Originally drafted in the first round by the White Sox in 2004, he was traded twice – once for Jim Thome in 2006 and once for Nick Swisher in 2008 – by the organization. His reunion with Chicago came last December, when he signed a one-year, $5 million contract with the team.

Then a shoulder injury struck.

And then a global pandemic.

“It's sad to say I did that have that depression, kind of like, am I ever going to get to wear this wonderful uniform in this city that drafted me and get to pitch, finally, an inning with them?,” Gonzalez said.

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Tuesday signified a step closer to making that pitch a reality. For the first time since he was drafted by the White Sox, Gonzalez returned to the home bullpen in left field to throw.

“It was funny, today, after a bullpen session, I was telling (executive vice president Kenny Williams and pitching coach Don Cooper), the last time I threw off this mound was in 2004 (because) when you get drafted, you get to throw a bullpen for the team that drafted you,” Gonzalez said. “I had that little moment with Kenny and Coop and I told Coop, 'The last time you saw me, I was a young kid and I had a lot of maturing to do when you had me, and now I'm an older gentleman with a little bit of mileage in my arm.’ I think it was worth the wait.”

Now Cooper and everyone else with the White Sox are hoping that mileage still allows Gonzalez to throw in actual games during this shortened 60-game season. A shoulder issue prevented Gonzalez from getting much work in during spring training and it’s now apparent that he wouldn’t have been available had the season started on time. Gonzalez said he spent the hiatus getting physical therapy in Pinecrest, Fla., where he lives.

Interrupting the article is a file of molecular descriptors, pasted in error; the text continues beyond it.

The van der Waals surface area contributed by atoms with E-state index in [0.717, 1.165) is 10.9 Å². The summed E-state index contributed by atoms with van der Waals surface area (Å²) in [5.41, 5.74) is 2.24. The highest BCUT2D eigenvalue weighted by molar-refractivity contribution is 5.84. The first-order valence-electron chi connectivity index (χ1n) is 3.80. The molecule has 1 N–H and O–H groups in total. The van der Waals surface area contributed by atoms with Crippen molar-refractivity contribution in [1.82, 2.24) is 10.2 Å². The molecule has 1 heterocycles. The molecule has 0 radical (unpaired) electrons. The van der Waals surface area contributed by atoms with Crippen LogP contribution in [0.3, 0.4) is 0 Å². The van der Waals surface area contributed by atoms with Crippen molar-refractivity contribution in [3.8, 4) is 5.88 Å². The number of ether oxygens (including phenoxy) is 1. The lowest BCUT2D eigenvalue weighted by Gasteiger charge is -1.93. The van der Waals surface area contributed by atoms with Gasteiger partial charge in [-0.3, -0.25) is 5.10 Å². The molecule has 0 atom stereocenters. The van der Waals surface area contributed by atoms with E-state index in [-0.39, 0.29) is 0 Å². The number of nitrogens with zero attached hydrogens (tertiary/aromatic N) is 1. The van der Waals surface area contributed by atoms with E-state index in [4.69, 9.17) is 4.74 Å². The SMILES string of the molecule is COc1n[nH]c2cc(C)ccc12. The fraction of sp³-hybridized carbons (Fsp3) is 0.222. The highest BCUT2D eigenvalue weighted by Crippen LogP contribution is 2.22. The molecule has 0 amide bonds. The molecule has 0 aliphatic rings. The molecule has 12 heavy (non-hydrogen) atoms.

“The staff there really took care of me, really helped my shoulder kind of get to where it needs to be now. From where I started to now, I think I've made a dramatic change,” he said.

But he’s still not 100 percent.

“I think my shoulder has progressed almost 95 percent, which this break really did help in a way where I could rest my arm and kind of get it going,” he said.

It’s possible that Gonzalez will make up that last five percent in the next 17 days before the regular season begins, and with Michael Kopech not even in camp with the White Sox, it sounds like Gonzalez will be needed. But when asked if he would be OK coming out of the bullpen if necessary, two things were clear: 1) Gonzalez would prefer to start, and 2) there’s still some trepidation with the left shoulder.

“It's putting me in a tough spot. I'm coming from a shoulder injury, trying to get into a healthy season as far the 60 games for the guys and trying to get into a postseason for the team,” Gonzalez said. “I don't want to risk it by putting myself on a shorter day rest to kind of get more innings.”

That said, he understands that traditional pitching roles could be in flux during this wonky season.

“If the time comes down the stretch, I think so, but I think it's too early to ask for that kind of help, but we'll see,” he said. “You never know. I'd like to help as much as possible, but again, I have to make sure I take care of my arm before I decide to make those decisions.”

The good news? Gonzalez is talking like someone who plans on pitching for the White Sox soon. The bad news? The shoulder issue might not be completely behind him.

So as Gonzalez still waits for that one pitch with the White Sox, the White Sox will be hoping for a whole lot more.

 

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White Sox pitchers up for any role in short season: 'We want to win'

White Sox pitchers up for any role in short season: 'We want to win'

So how's this whole pitching thing going to work in 2020?

The baseball season has been squeezed down from its typical six-month marathon to a 60-game sprint to the postseason. The sport's been on hold for months, spring training abruptly halted back in March, with "Summer Camp" not starting up until the beginning of this month. Opening Day is two weeks from Friday, and the White Sox have more arms than they know what to do with.

Rick Hahn's fond of saying you can never have enough pitching, and certainly it's the truth, especially ahead of a season where the White Sox, nor any other team, can be certain of what they'll get from any one of their players. But with Michael Kopech, Carlos Rodón, Dane Dunning and Jimmy Lambert all able to be full-season additions after their various recoveries from Tommy John surgery, the White Sox have a much deeper group of pitchers — starting pitchers — than they were expected to have in March.